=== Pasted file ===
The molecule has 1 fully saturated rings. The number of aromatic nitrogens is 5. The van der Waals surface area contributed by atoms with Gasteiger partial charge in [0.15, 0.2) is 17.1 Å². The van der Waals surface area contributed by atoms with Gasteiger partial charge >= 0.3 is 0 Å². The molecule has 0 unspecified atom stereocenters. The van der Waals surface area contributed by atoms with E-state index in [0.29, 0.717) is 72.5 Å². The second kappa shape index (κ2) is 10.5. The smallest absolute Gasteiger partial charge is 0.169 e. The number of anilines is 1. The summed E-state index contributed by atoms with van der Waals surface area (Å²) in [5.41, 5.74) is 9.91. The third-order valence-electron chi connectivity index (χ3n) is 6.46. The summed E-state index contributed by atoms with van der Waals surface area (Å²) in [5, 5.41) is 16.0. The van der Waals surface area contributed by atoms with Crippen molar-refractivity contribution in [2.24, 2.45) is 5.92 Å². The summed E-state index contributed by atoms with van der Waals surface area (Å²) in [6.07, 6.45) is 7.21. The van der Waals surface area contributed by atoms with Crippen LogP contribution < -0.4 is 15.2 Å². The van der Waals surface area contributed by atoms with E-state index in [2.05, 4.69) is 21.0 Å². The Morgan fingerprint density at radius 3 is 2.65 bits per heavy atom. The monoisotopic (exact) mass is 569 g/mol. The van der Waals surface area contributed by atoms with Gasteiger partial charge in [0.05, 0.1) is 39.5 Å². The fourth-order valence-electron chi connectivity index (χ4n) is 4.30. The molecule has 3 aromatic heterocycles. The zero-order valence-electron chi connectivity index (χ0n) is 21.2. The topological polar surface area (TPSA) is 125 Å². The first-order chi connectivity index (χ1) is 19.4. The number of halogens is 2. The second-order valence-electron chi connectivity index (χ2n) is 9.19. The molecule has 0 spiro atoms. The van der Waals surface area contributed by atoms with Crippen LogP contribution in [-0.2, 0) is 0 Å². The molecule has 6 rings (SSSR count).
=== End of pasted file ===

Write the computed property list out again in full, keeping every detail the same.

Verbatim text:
The molecule has 1 fully saturated rings. The number of aromatic nitrogens is 5. The van der Waals surface area contributed by atoms with Gasteiger partial charge in [0.15, 0.2) is 17.1 Å². The van der Waals surface area contributed by atoms with Gasteiger partial charge >= 0.3 is 0 Å². The molecule has 0 unspecified atom stereocenters. The van der Waals surface area contributed by atoms with E-state index in [0.29, 0.717) is 72.5 Å². The second kappa shape index (κ2) is 10.5. The smallest absolute Gasteiger partial charge is 0.169 e. The number of anilines is 1. The summed E-state index contributed by atoms with van der Waals surface area (Å²) in [5.41, 5.74) is 9.91. The third-order valence-electron chi connectivity index (χ3n) is 6.46. The summed E-state index contributed by atoms with van der Waals surface area (Å²) in [5, 5.41) is 16.0. The van der Waals surface area contributed by atoms with Crippen molar-refractivity contribution in [2.24, 2.45) is 5.92 Å². The summed E-state index contributed by atoms with van der Waals surface area (Å²) in [6.07, 6.45) is 7.21. The van der Waals surface area contributed by atoms with Crippen LogP contribution < -0.4 is 15.2 Å². The van der Waals surface area contributed by atoms with E-state index in [2.05, 4.69) is 21.0 Å². The Morgan fingerprint density at radius 3 is 2.65 bits per heavy atom. The monoisotopic (exact) mass is 569 g/mol. The van der Waals surface area contributed by atoms with Gasteiger partial charge in [0.05, 0.1) is 39.5 Å². The fourth-order valence-electron chi connectivity index (χ4n) is 4.30. The molecule has 3 aromatic heterocycles. The zero-order valence-electron chi connectivity index (χ0n) is 21.2. The topological polar surface area (TPSA) is 125 Å². The first-order chi connectivity index (χ1) is 19.4. The number of halogens is 2. The second-order valence-electron chi connectivity index (χ2n) is 9.19. The molecule has 0 spiro atoms. The van der Waals surface area contributed by atoms with Crippen LogP contribution in [-0.2, 0) is 0 Å². The molecule has 6 rings (SSSR count).